Stasi - Wikipedia
Stasi
Not to be confused with Stasis.
This article is about the secret police of East Germany. For its other common meaning, see Stasi Commission. For the regular police in East Germany, see Volkspolizei.
The Ministry for State Security (German: Ministerium für Staatssicherheit, MfS (German: [ɛmɛfˈʔɛs] (listen)) or State Security Service (​Staatssicherheitsdienst​, SSD), commonly known as the Stasi (German: [ˈʃtaːziː] (listen)),[n 1] was the official state security service of the German Democratic Republic (East Germany, GDR). It has been described as one of the most effective and repressive intelligence and secret police agencies ever to have existed.[3][4][5][6][7][8] The Stasi was headquartered in East Berlin, with an extensive complex in Berlin-Lichtenberg and several smaller facilities throughout the city. The Stasi motto was Schild und Schwert der Partei (Shield and Sword of the Party), referring to the ruling Socialist Unity Party of Germany (Sozialistische Einheitspartei Deutschlands, SED) and also echoing a theme of the KGB, the Soviet counterpart and close partner, with respect to its own ruling party, the Communist Party of the Soviet Union (CPSU). Erich Mielke was the Stasi's longest-serving chief, in power for 32 of the 40 years of the GDR's existence.
Ministry for State Security
Ministerium für Staatssicherheit (MfS)

Seal of the Ministry of State Security of the GDR

Flag of Stasi

Part of the former Stasi compound in East Berlin, with "Haus 1" in the centre
Agency overview
Formed8 February 1950
Dissolved13 January 1990[1]
TypeSecret police, Intelligence agency
HeadquartersLichtenberg, East Berlin, German Democratic Republic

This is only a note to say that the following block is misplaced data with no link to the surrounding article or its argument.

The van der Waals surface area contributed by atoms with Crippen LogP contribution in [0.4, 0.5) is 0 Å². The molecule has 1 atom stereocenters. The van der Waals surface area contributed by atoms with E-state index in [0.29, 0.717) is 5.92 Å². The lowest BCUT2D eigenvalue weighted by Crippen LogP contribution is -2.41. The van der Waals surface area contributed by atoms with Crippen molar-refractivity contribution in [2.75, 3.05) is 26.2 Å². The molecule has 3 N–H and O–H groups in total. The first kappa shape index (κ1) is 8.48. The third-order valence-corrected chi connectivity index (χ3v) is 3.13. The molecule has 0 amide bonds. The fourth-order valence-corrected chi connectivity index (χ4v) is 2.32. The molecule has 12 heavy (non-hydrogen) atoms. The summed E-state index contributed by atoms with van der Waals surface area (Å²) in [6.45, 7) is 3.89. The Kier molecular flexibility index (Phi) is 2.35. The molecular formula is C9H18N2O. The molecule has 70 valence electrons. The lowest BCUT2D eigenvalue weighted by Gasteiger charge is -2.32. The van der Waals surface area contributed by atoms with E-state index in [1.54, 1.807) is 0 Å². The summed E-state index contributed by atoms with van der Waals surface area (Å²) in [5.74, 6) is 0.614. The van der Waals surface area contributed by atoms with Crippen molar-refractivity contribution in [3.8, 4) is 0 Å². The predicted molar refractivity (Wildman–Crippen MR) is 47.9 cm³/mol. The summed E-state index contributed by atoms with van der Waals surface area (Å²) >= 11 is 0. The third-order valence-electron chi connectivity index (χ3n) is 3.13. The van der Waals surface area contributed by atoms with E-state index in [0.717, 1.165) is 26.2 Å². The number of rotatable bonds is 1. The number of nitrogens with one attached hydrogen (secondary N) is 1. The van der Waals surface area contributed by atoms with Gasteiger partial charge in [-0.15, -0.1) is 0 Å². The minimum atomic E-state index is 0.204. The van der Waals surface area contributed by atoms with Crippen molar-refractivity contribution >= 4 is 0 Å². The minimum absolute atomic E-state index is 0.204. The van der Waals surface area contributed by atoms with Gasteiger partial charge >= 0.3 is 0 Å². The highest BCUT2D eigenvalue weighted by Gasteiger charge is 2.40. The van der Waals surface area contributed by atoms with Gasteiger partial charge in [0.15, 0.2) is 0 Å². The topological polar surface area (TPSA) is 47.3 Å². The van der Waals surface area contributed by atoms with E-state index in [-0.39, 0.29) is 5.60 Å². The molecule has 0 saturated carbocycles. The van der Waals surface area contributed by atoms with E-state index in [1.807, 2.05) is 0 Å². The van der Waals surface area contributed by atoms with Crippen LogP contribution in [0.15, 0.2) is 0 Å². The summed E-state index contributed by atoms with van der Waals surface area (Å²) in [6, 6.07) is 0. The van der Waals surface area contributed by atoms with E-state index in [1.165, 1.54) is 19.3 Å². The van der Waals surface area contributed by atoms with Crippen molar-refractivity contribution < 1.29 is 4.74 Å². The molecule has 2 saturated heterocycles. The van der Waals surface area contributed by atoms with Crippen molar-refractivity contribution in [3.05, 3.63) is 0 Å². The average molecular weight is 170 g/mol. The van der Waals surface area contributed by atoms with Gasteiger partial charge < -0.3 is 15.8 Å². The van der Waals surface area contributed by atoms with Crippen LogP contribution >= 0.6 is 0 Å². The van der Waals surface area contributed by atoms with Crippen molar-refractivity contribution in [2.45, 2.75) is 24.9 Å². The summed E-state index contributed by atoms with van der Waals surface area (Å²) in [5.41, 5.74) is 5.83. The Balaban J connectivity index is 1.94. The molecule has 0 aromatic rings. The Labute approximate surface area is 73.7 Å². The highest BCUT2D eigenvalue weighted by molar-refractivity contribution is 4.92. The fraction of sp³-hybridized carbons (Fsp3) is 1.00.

MottoSchild und Schwert der Partei
(Shield and sword of the Party)
Employees91,015 regular employees, 174,000 informal employees (or IMs) (1989)[2]
Agency executives
One of the Stasi's main tasks was spying on the population, primarily through a vast network of citizens turned informants, and fighting any opposition by overt and covert measures, including hidden psychological destruction of dissidents (Zersetzung, literally meaning "decomposition"). It arrested 250,000 people as political prisoners during its existence.[9] Its Main Directorate for Reconnaissance (Hauptverwaltung Aufklärung) was responsible both for espionage and for conducting covert operations in foreign countries. Under its long-time head Markus Wolf, this directorate gained a reputation as one of the most effective intelligence agencies of the Cold War. The Stasi also maintained contacts, and occasionally cooperated, with Western terrorists.[10][11]
Numerous Stasi officials were prosecuted for their crimes after 1990. After German reunification, the surveillance files that the Stasi had maintained on millions of East Germans were opened, so that all citizens could inspect their personal file on request. These files are now maintained by the Stasi Records Agency.
Creation